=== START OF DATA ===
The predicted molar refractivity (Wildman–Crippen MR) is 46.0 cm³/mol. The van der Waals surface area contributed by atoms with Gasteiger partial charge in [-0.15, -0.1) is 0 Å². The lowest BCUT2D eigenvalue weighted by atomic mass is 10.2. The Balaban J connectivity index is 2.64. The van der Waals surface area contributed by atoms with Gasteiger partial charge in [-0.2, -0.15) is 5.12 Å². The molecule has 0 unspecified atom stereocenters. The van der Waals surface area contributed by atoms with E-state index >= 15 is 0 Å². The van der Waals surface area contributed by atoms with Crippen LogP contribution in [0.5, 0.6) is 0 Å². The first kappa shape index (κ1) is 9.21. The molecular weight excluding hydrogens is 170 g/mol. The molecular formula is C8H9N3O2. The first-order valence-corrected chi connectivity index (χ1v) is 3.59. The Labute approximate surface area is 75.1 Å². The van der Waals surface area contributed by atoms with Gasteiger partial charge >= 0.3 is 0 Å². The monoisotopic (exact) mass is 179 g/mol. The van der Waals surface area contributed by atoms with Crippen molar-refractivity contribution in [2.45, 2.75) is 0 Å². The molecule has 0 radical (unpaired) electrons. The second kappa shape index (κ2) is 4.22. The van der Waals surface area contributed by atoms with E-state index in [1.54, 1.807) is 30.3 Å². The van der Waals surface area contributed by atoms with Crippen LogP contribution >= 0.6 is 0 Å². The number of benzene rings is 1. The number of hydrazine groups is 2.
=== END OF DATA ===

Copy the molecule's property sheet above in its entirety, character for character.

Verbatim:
The predicted molar refractivity (Wildman–Crippen MR) is 46.0 cm³/mol. The van der Waals surface area contributed by atoms with Gasteiger partial charge in [-0.15, -0.1) is 0 Å². The lowest BCUT2D eigenvalue weighted by atomic mass is 10.2. The Balaban J connectivity index is 2.64. The van der Waals surface area contributed by atoms with Gasteiger partial charge in [-0.2, -0.15) is 5.12 Å². The molecule has 0 unspecified atom stereocenters. The van der Waals surface area contributed by atoms with E-state index >= 15 is 0 Å². The van der Waals surface area contributed by atoms with Crippen LogP contribution in [0.5, 0.6) is 0 Å². The first kappa shape index (κ1) is 9.21. The molecular weight excluding hydrogens is 170 g/mol. The molecular formula is C8H9N3O2. The first-order valence-corrected chi connectivity index (χ1v) is 3.59. The Labute approximate surface area is 75.1 Å². The van der Waals surface area contributed by atoms with Gasteiger partial charge >= 0.3 is 0 Å². The monoisotopic (exact) mass is 179 g/mol. The van der Waals surface area contributed by atoms with Crippen molar-refractivity contribution in [2.45, 2.75) is 0 Å². The molecule has 0 radical (unpaired) electrons. The second kappa shape index (κ2) is 4.22. The van der Waals surface area contributed by atoms with E-state index in [1.54, 1.807) is 30.3 Å². The van der Waals surface area contributed by atoms with Crippen LogP contribution >= 0.6 is 0 Å². The number of benzene rings is 1. The number of hydrazine groups is 2.